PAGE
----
06 September, 2011
Does Magnesium Help Dissolve Gallstones?
Gallstones are accumulations of solidified material that form inside or near your gallbladder, an organ your body uses to store digestive juices made in the liver. Magnesium is a common dietary and supplemental mineral that you need to support some of your most basic bodily functions. Consumption of dietary magnesium or magnesium supplements will not help dissolve gallstones.
The digestive juice stored in your gallbladder, called bile, is made from a mixture of materials, including cholesterol, substances called bile salts, proteins, fats and a waste product from old red blood cells, called bilirubin. The purpose of bile is the digestion of the fats in your diet. Most gallstones form from solidified accumulations of cholesterol, while about 20 percent form from solidified accumulations of bilirubin. You can develop these stones if your bile is too rich in bilirubin, cholesterol or bile salts.
Magnesium Facts and Uses
The magnesium in your diet helps your body initiate the activity of specialized proteins, called enzymes, which you need to trigger an assortment of essential chemical reactions inside and outside your cells. The mineral also helps form your teeth and bones, and magnesium in your bloodstream helps maintain proper levels of other critically important minerals, including zinc, calcium, potassium and copper. Potential supplemental uses of magnesium include prevention or treatment of the pregnancy disorders called eclampsia and preeclampsia, osteoporosis prevention, stabilization of heartbeat irregularities, high blood pressure reduction and treatment of migraine headaches, as well as relief of insomnia related to the presence of a disorder called restless leg syndrome.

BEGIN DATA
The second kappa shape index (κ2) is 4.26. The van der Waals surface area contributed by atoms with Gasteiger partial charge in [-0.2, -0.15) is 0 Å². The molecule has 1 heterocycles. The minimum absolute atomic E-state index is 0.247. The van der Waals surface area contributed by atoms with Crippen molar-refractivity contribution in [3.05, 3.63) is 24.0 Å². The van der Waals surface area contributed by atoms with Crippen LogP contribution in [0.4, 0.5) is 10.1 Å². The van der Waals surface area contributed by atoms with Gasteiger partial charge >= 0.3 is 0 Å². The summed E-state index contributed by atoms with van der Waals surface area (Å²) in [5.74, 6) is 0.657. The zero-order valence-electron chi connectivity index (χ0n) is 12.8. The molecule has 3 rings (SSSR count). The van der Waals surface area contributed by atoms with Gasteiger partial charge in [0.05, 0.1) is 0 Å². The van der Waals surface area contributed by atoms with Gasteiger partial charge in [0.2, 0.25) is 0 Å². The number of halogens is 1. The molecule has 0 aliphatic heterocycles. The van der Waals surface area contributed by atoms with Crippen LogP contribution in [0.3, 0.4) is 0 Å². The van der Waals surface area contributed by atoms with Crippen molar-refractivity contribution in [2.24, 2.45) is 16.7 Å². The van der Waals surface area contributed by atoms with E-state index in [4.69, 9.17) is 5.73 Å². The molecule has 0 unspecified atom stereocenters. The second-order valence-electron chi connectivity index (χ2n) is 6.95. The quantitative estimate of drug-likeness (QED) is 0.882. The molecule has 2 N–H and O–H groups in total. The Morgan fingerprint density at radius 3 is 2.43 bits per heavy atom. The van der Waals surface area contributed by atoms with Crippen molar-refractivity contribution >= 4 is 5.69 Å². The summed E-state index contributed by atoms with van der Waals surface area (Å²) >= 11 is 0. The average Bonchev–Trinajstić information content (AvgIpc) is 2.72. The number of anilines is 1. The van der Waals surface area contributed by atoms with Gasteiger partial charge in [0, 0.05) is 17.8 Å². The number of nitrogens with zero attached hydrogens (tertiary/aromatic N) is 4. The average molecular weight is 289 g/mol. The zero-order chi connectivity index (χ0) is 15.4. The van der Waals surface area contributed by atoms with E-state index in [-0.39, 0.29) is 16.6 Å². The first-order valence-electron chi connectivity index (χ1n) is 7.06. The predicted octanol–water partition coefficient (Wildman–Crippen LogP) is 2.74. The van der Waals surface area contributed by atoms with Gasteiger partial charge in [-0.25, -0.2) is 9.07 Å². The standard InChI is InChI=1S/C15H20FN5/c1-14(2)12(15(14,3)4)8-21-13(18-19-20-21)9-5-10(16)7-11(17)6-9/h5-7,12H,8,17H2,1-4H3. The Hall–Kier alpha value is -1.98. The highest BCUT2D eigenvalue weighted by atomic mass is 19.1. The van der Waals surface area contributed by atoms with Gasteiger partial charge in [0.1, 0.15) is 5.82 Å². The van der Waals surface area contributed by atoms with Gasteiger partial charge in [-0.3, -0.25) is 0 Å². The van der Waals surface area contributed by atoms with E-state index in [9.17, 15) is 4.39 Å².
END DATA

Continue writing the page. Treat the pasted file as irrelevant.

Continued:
Dissolution Medications and Techniques
Gallstone dissolution is attempted in one of two ways. In a technique called oral dissolution, the patient receives an oral medication made from bile salts, which can gradually dissolve gallstones over a period of time that can last two years or longer. Medications used for this purpose include chenodil, also called chenodeoxycholic acid, and ursodil, also called ursodeoxycholic acid. The second method of gallstone dissolution, called contact dissolution, involves the direct injection of a medication, called methyl tert-butyl ether, into the gallbladder. While this approach can produce rapid gallstone dissolution, it is also experimental, difficult and potentially dangerous. Therefore, doctors rarely use it.
The most common treatment for gallstones that trigger painful gallbladder attacks is surgical removal of the gallbladder, according to the National Digestive Diseases Information Clearinghouse. People with painless, asymptomatic gallstones don’t usually need any kind of treatment.Typically, people only undergo gallstone dissolution if they have special situations that make surgery dangerous or impossible. Even then, dissolution is only attempted in people who have cholesterol-based gallstones. If you don’t get your gallbladder surgically removed, gallstones will typically reappear within a period of five years. Consult your doctor for more information on the techniques used to dissolve gallstones.
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